6 ways providers can employ predictive analytics

Six use cases highlight how healthcare could harness big data to improve care and cut costs for high-risk patients, according to a new article published this month in Health Affairs.

David Bates, senior vice president for quality and safety at Boston-based Brigham and Women's Hospital, and co-authors present the following six scenarios as offering strong opportunities for employing predictive analytics:

  1. High-cost patients
  2. Readmissions
  3. Triage
  4. Decompensation (when a patient's condition worsens)
  5. Adverse events
  6. Finding the best treatment when a disease affects multiple organ systems

Other industries have successfully used predictive models created from their big data stores, the authors say, with Amazon's product recommendation system cited as an example. However, despite the data being captured and stored in electronic health records, an array of challenges so far have stood in the way of using that data effectively.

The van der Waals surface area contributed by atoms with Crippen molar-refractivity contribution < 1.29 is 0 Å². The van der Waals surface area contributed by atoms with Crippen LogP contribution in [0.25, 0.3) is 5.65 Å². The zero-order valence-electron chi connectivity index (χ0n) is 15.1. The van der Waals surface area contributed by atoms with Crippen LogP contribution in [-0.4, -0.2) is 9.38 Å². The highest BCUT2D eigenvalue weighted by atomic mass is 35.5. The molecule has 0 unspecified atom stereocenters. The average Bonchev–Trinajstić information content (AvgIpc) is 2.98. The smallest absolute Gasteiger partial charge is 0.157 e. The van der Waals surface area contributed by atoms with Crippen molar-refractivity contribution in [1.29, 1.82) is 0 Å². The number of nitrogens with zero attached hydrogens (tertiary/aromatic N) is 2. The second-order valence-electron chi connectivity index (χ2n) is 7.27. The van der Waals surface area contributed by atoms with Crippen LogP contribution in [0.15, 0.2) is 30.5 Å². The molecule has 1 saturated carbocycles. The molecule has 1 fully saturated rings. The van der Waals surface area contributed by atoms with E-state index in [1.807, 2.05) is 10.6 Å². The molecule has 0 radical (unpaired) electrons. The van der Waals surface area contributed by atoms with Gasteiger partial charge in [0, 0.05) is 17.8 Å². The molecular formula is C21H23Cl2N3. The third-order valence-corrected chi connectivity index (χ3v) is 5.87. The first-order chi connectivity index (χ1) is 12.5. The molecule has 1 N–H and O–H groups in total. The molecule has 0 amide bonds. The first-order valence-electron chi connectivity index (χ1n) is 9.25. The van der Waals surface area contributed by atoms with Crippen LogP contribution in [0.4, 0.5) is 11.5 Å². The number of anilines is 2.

Among their insights:

  • While analytics can help identify high-risk patients, those at low risk can be identified as well to make efforts to reallocate resources more effective
  • An array of new monitors can alert staff in real-time to signs that a patient's condition is worsening; one example fits under the patient's mattress, monitoring respiration, pulse and movement and sends alerts to an on-duty nurse's smartphone
  • Analytics have the potential to predict which patient may suffer an adverse drug event and to detect events early, using vital signs, genomic, lab and other data

However, the authors see the greatest potential for better targeting treatment for people with diseases affecting multiple organs. They point to the National Patient-Centered Clinical Research Network (PCORnet)--the planned "network of networks"--as a means to integrate data from silos of single-disease registries.

They urge federal investment in research into analytics and big data; a clearer regulatory stance at the Food and Drug Administration in that area; a strengthening of incentives for providers to control costs; and federally defined privacy parameters for use of big data. They also point out that HIPAA doesn't adequately address privacy of data amassed from various sources.

A recent White House report made a similar point on HIPAA, saying more protections may be needed in the electronic age.

The Federal Trade Commission also recently called for more transparency in how data brokers compile and use consumer information.

To learn more:
- read the abstract

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